“If you make it totally impossible to get out, then that 0.01 per cent of the population that doesn’t want to pay is going to just drive through the gate and then we’ve got a $1,000 repair,” he said.

“So there’s a cost-benefit there that we have to consider.”

Still, he said his office needs to do something to make the parking lot available to more people.

“I think we want to look at all the options available and see which ones we think will provide the best solutions. It could end up, and probably will end up, being a combination of a few different things.”

Contact Ashley Joannou at

ashleyj@yukon-news.com

Get local stories you won't find anywhere else right to your inbox.
Sign up here

Just Posted

adsf
WYATT’S WORLD

Wyatt’s World for Feb. 26, 2021

A sign indicating a drop-off area behind Selkirk Elementary school in Whitehorse on Feb. 25. (Haley Ritchie/Yukon News)
Parking lot proposal for Selkirk Elementary criticized

Parents and school council are raising concerns about green space and traffic woes

Ken Anderson’s Sun and Moon model sculpture sits in the snow as he carves away at the real life sculpture behind Kwanlin Dün Cultural Centre for the Yukon Sourdough Rendezvous festival in Whitehorse on Feb. 21, 2018. Yukon Rendezvous weekend kicks off today with a series of outdoor, virtual and staged events. (Crystal Schick/Yukon News file)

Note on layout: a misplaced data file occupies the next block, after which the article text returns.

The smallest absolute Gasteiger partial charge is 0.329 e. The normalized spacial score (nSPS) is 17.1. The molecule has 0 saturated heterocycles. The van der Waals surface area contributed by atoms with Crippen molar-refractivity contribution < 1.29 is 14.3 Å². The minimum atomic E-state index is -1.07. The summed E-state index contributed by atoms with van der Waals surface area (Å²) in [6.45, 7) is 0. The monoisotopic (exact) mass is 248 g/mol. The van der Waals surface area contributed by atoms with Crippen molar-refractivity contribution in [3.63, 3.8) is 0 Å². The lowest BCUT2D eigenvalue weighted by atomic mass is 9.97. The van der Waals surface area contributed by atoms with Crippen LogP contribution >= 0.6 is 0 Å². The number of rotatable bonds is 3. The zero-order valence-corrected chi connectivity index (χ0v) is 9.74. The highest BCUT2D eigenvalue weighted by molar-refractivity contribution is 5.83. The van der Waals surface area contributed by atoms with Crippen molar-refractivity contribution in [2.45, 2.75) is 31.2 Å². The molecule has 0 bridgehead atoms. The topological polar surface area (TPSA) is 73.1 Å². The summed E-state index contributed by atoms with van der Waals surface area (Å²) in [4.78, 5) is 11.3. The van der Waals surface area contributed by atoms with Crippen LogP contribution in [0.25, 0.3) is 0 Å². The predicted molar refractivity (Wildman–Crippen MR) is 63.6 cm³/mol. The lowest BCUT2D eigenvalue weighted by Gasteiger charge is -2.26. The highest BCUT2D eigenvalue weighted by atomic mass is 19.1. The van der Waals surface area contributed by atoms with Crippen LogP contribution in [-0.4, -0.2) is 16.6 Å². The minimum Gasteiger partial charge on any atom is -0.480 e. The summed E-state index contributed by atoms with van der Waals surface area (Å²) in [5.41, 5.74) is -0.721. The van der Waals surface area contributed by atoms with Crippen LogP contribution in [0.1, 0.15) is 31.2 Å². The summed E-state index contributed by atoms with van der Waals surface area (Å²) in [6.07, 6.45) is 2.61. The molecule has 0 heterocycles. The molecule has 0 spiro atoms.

Rendezvous snowpad, live music and fireworks this weekend

A round-up of events taking place for the 2021 Rendezvous weekend

Yukon Energy in Whitehorse on Aug. 4, 2020. The proposed Atlin Hydro Expansion project is moving closer to development with a number of milestones reached by the Tlingit Homeland Energy Limited Partnership and Yukon Energy over the last several months. (Crystal Schick/Yukon News file)
Atlin hydro project progresses

Officials reflect on milestones reached

A woman walks through the greenhouse at the Na-Cho Nyk Dun First Nation Farm. (Facebook)
Na-Cho Nyak Dun farm wins Arctic Inspiration Prize

Funds could be used to open a new abattoir and commercial kitchen